Moody’s Assigns Negative to New Jersey; Questions “Comeback”

The rating agency forecast that New Jersey is falling behind the nation and revenue will remain below expectations. Since government revenue is almost a direct function of GDP, the forecast indicates that New Jersey’s economic growth will lag behind the rest of the country for the next 14 months. Job creation is also determined by economic growth.

This is an implicit indictment of the economic policies – or lack of – of the Christie administration and his democrat accomplices in the N.J. Legislature.

Add Moody’s to those questioning Christie’s ‘Jersey Comeback’ : page all – NorthJersey.com.

Governor Christie launched a propaganda blitz with his “New Jersey Comeback” at the start of the year, perhaps aiming more to a national audience than to New Jersey itself. However, it has backfired in the face of the numbers. In fact, New Jersey is a drag on the national economy.

The evidence is symptomatic of a monumental philosophical failure.

At the roots of our difficulties is the reluctance of both dominant parties to engage in the drastic structural reforms needed. An overhaul of the tax code, increasing the minimum wage, elimination of the layer of county governments, and a constitutional amendment abolishing certain aspects of home rule are at the core of those reforms. Already in the third year of his administration, the governor is short in time to begin implementing the changes needed, even if he wanted to.

In the end, the future of New Jersey will be in the hands of the voters in November 2013: You will be deciding your own future and your children’s.

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Property Taxes for New Jersey Taxpayers Have to Go

To be able to reform our tax system we must reform government itself: We must give a good haircut at the top.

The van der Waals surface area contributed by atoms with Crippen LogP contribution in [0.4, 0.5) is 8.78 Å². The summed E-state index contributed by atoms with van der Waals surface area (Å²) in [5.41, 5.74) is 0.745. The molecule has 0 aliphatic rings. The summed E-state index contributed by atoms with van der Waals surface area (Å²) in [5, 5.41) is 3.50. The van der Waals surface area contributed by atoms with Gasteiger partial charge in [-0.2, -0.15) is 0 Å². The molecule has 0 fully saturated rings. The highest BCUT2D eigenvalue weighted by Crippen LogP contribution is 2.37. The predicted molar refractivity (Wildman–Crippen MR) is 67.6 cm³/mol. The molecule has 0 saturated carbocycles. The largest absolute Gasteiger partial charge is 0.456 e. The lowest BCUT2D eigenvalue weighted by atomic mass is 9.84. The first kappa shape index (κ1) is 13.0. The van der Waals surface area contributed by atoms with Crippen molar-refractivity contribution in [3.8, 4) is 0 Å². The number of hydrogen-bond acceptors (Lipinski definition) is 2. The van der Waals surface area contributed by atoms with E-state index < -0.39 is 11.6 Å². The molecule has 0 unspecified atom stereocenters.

I did my tax appeal in 2010 and settled without going to the tax court. It means that I probably got a bit less of a reduction in the valuation on my home but got it earlier as proceeding to the court would have taken a while. The County Board of Taxation (CBT) used arguments like “the land never goes down in value” which is completely nonsensical. It was really a kangaroo hearing but I got a reduction because they sensed I could go on to court. I could live with the reduction I got and left. As it happened, I was preparing the initial steps of this challenge of running for office.

The prospects of being involved in the side show of the tax court was out of the question. I had to do with what I got at the CBT.

The assessors are given a tremendous leeway with the statutory ability to exclude sales that are considered “distressed” from the price comparison. They are marked with the #26 in the code box of the sales recordings at the CBT. The list of similar properties and their final sale prices are the basis for the entire appeal. By eliminating the lowest priced sales, the assessors, as agents of the municipalities, essentially deprive homeowners of their right to conduct a successful appeal or at the very least they make it as difficult as possible. When one goes to the CBT office and searches for comparable properties, more than half of the listed are labeled code 26.

More tax appeals denied as North Jersey towns reject data on low-priced homes – NorthJersey.com.

So, property taxes for New Jersey taxpayers have to go. They are driving people out of their homes. One never gets to really own one’s property. The drag on the economy is horrendous. The different forms of taxation in New Jersey allow for a shell game that politicians have been playing to perpetuate themselves in office for decades.

In the end, when we add property taxes to all the other taxes we pay, the two political parties are siphoning $58 billion out of New Jersians  every year. That is $58 000 000 000 and still the government is so leveraged that we got our bond ratings reduced last year.

New Jersey’s GDP is $497 billion. Accordingly, the New Jersey State government and its political subdivisions take 11.7% of the GDP and devour it.

The democrats just sounded the idea of having a constitutional amendment to raise the so-called “millionaires tax” raised in spite of Christie’s opposition. If we put aside the fairness issue – the entire tax system in New Jersey is unfair and skewed – the tax raise would amount to about $600 million per year which is about 1% of the total amount of money the state government and all its political subdivisions suck out of us under one pretense or another every year. It is insignificant.

This issue of the millionaires tax is just a gimmick of the two parties to keep everybody distracted from the real issues facing New Jersey. Whether it passes or not, it won’t make much of a difference for the reasons explained in the paragraph above. Now the governor will oppose it and we will have both sides talking about this for the next 18 months. They try to get everyone all flustered about this thing so that we don’t look at the big picture. I we looked at the big picture we would throw both parties out of office and start anew.